Internally, the major studios have ported millions of lines of proprietary code to Linux and are creating their new programs in Linux:


- Ken Beyer (ILM production engineering manager): "Six hundred Linux desktops will be used for Star Wars: Episode III to be released summer 2005."
Sequence supervisor Robert Weaver noticed a tremendous performance boost upgrading from RISC (Sun/SGI) workstations to Linux PCs during Star Wars, Episode II:

"The old system was so slow that the clones firing lasers appear to be throwing javelins," says Weaver. "We've seen about a 5x speed improvement in Linux. I'd say Linux is one of the most successful efforts we've had. I can't say enough good things about it. It is intuitive, incredibly stable, and we can get stuff fixed at a moment's notice."

- Weta Digital used software called Massive to create the hordes of digital Orcs in Lord of the Rings 2. "Autonomous characters could only be done in a limited way before," says Massive developer Stephen Regelous. "There's no way you can animate a hundred thousand characters in any other software in a reasonable amount of time," says Regelous. "Massive runs twice as fast on Linux as it does on Windows."


* Now, three of the most popular 3D animation drawing packages are available in Linux versions: SideFx Houdini (Linux in 1999), Alias Maya (Linux in 2001), and SoftImage (Linux in 2001).
An irony of the migration of software to Linux is that Apple and Pixar became leading suppliers of Linux software. The most popular motion picture compositing software -- Apple Shake (Linux in 2000) -- and the most popular renderer -- Pixar RenderMan (Linux in 1999) -- are both sold by companies headed by Steve Jobs.


CinePaint was based on a software project called Film Gimp, launched in 1998. Film Gimp was still in use there and had been used on Harry Potter, Scooby-Doo, Dr. Dolittle 2, and Planet of the Apes & Stuart Little 2. It was even available for download for free by anyone who wanted it. Studios seemed to want it.

Last year, DreamWorks and Disney funded Linux developer CodeWeavers to make the CrossOver emulator run Windows Adobe Photoshop 7 on Linux -- without Windows. Can Photoshop with CrossOver meet the motion picture industry's need for Linux deep paint?
Not without the source code, and it remains to be seen whether Adobe would make its source code available to studios just to sell a few more copies of Photoshop. Will open-source CinePaint turn out to be the long-term solution? If nothing else, it will show whether the movie industry can get behind building open-source software.
* It seems ironic that Linux dominates at studios known for building secret proprietary technology to gain competitive advantage. What's happened is Hollywood has recognized that having a standard open platform to develop upon enables them to dedicate more of their resources to creating their secret sauce, the technology that sets them apart as a studio.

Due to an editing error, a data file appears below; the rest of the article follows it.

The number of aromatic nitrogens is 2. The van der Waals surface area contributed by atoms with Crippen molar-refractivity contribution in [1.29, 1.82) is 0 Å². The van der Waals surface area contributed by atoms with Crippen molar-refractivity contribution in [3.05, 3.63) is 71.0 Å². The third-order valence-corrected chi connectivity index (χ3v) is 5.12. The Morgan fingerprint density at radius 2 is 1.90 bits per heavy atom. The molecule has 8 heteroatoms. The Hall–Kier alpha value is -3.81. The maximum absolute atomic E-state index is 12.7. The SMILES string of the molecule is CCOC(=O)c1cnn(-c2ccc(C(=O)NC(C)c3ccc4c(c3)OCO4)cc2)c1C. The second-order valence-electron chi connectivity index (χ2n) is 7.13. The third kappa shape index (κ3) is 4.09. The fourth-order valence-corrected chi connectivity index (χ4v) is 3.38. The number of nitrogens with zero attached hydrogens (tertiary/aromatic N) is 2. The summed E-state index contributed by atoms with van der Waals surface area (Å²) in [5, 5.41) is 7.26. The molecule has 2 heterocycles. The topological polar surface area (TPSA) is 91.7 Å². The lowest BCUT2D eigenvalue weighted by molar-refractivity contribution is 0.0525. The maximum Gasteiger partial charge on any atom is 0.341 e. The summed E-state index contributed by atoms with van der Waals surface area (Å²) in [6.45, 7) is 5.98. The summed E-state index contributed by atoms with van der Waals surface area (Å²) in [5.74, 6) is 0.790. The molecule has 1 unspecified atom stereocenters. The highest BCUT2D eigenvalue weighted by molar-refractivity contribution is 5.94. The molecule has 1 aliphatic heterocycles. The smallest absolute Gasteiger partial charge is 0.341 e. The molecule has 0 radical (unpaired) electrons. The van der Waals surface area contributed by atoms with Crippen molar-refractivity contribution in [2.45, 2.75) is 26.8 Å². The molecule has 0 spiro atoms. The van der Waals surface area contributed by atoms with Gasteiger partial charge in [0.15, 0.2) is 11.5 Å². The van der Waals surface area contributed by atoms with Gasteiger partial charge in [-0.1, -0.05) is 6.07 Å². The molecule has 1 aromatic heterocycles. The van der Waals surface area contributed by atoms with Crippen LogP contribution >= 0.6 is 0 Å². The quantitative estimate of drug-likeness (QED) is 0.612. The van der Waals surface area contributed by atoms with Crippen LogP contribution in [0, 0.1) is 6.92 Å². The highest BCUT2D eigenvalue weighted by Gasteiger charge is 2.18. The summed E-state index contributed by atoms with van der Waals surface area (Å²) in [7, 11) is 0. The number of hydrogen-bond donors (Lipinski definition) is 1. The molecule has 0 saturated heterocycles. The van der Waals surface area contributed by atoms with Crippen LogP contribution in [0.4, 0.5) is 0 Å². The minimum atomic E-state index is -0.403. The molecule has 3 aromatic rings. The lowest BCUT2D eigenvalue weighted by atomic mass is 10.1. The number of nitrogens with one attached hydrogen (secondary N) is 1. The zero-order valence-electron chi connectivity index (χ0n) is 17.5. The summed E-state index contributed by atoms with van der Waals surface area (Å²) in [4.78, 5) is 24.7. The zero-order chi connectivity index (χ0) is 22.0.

- Star Wars: Episode II, Linux made Yoda a light saber-wielding action figure.
- Lord of the Rings 2, waves of Orcs attacking the colossal fortress at Helm's Deep are not thousands of human extras, but digital actors created using Linux.

To consumers, Linux may rank third after Windows and Macintosh, but Linux dominates motion pictures more than anyone but studio insiders may realize.
It has been used to produce more than 30 blockbuster films, including Lord of the Rings, Star Wars: Episode II, Harry Potter, Shrek, and Titanic.

Linux has won not only renderfarm servers, but the artist desktops of the top studios.
It's hard to find a large studio that does not rely upon Linux as its primary animation and special effects OS, and many smaller film studios have adopted Linux, too.

At the software level, studios are using Linux versions of some of the leading commercial applications for 3D animation, compositing, special effects, and rendering -- Alias Maya, Apple Shake, and Pixar RenderMan.

Internally, the major studios have ported millions of lines of proprietary code to Linux and are creating their new programs in Linux:

- Ken Beyer (ILM production engineering manager): "Six hundred Linux desktops will be used for Star Wars: Episode III to be released summer 2005."
Sequence supervisor Robert Weaver noticed a tremendous performance boost upgrading from RISC (Sun/SGI) workstations to Linux PCs during Star Wars, Episode II:

"The old system was so slow that the clones firing lasers appear to be throwing javelins," says Weaver. "We've seen about a 5x speed improvement in Linux. I'd say Linux is one of the most successful efforts we've had. I can't say enough good things about it. It is intuitive, incredibly stable, and we can get stuff fixed at a moment's notice."